Patrick Hansen, a cryptocurrency startup advisor and European policy expert, made predictions about the timeline of two key EU crypto laws.
Cryptocurrency regulations may be approved on this date
Hansen reveals that the two landmark crypto regulations, Markets in Crypto Assets (MiCA) and Funds Transfer Regulation (TFR), will pass between December 2022 and January 2023. On the other hand, the rapid regulation of the EU is causing concern among US regulators. Hansen says the scope and speed of these regulations are of interest to the United States and may force them to act more quickly.
Cryptocurrency regulations in Europe
MiCA aims to protect customers and investors of crypto companies. It also sets liabilities for issuers if users lose cryptocurrencies. MiCA also focuses on stablecoin regulations. Accordingly, issuers must maintain appropriate reserves and meet liquidity requirements at the time of withdrawal. TFR, on the other hand, creates money laundering regulations. It also addresses cryptocurrency laundering issues.
Hansen reveals that the European Union is currently working on other crypto initiatives with high impact. These include more money laundering regulations, DeFi report, NFT report, DeFi audit pilot and Digital Euro Legislation.
Why do EU laws worry the US?
The US is concerned about the scope and pace with which Europe is discussing crypto regulations. Hansen explained that while the deadline is still undecided, regulations could be voted on by January of next year. He also adds that voting is just a formality at this point, as all arrangements have been agreed upon. The smaller regulation, the TFR, is expected to enter into force much earlier.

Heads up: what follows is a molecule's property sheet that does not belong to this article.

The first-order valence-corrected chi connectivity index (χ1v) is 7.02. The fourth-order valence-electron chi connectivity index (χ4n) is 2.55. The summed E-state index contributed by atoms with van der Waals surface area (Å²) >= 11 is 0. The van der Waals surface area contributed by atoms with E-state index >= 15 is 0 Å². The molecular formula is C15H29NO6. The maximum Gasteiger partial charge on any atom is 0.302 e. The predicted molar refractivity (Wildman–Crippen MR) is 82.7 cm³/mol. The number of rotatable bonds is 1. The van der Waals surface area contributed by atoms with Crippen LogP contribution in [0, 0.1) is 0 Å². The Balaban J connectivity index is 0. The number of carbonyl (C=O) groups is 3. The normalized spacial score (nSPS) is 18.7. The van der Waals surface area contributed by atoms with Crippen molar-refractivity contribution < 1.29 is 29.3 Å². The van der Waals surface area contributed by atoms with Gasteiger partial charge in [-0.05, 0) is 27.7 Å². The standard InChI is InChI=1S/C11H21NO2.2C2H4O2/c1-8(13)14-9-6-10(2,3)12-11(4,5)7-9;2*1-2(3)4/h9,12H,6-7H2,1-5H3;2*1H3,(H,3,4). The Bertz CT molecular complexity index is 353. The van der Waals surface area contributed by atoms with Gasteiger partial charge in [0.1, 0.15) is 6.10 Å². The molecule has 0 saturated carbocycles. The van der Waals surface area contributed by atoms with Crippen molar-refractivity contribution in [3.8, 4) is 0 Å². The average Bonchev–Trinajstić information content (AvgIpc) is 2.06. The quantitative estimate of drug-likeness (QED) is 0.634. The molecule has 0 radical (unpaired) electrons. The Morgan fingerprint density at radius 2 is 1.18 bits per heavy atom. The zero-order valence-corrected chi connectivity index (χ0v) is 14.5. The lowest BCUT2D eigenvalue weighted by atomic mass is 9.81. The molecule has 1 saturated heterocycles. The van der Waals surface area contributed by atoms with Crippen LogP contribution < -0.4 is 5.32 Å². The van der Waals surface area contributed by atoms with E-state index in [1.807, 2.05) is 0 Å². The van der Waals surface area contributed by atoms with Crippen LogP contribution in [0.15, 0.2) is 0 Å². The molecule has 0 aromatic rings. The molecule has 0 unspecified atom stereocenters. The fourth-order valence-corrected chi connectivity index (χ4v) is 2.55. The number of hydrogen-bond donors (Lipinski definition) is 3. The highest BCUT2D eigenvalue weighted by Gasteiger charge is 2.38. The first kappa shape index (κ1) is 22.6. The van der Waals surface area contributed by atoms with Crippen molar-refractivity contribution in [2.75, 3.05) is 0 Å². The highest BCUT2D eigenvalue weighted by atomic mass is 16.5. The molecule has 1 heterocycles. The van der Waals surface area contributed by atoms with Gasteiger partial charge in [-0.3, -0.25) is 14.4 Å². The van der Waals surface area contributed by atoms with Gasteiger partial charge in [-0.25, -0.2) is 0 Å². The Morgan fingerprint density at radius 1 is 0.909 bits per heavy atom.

US lawmakers are also pushing crypto regulation. Support for a regulatory crypto framework is bicameral and bicameral in the US. However, there is still no deadline for any major action. CFTC official Caroline D Pham says the United States should try to be a rule-maker, not a rule-maker.
Intense pressure for cryptocurrency regulations in the US
In recent developments from the US, the CFTC has introduced a bill to become the primary regulatory body for cryptocurrencies. Thus, cryptocurrency exchanges and consumers will be directly responsible for their risks. According to Jake Chervinsky, head of policy at the Blockchain Association, the bill defines crypto exchanges as “digital commodity platforms.” This definition directly contradicts statements used by SEC chairman Gary Gensler. Gensler also recently forced crypto exchanges to register with the SEC.
On the other hand, Europe’s new cryptocurrency rules focus on transparency. The new MiCA rules require crypto players to inform consumers about the risks, costs and fees associated with crypto.
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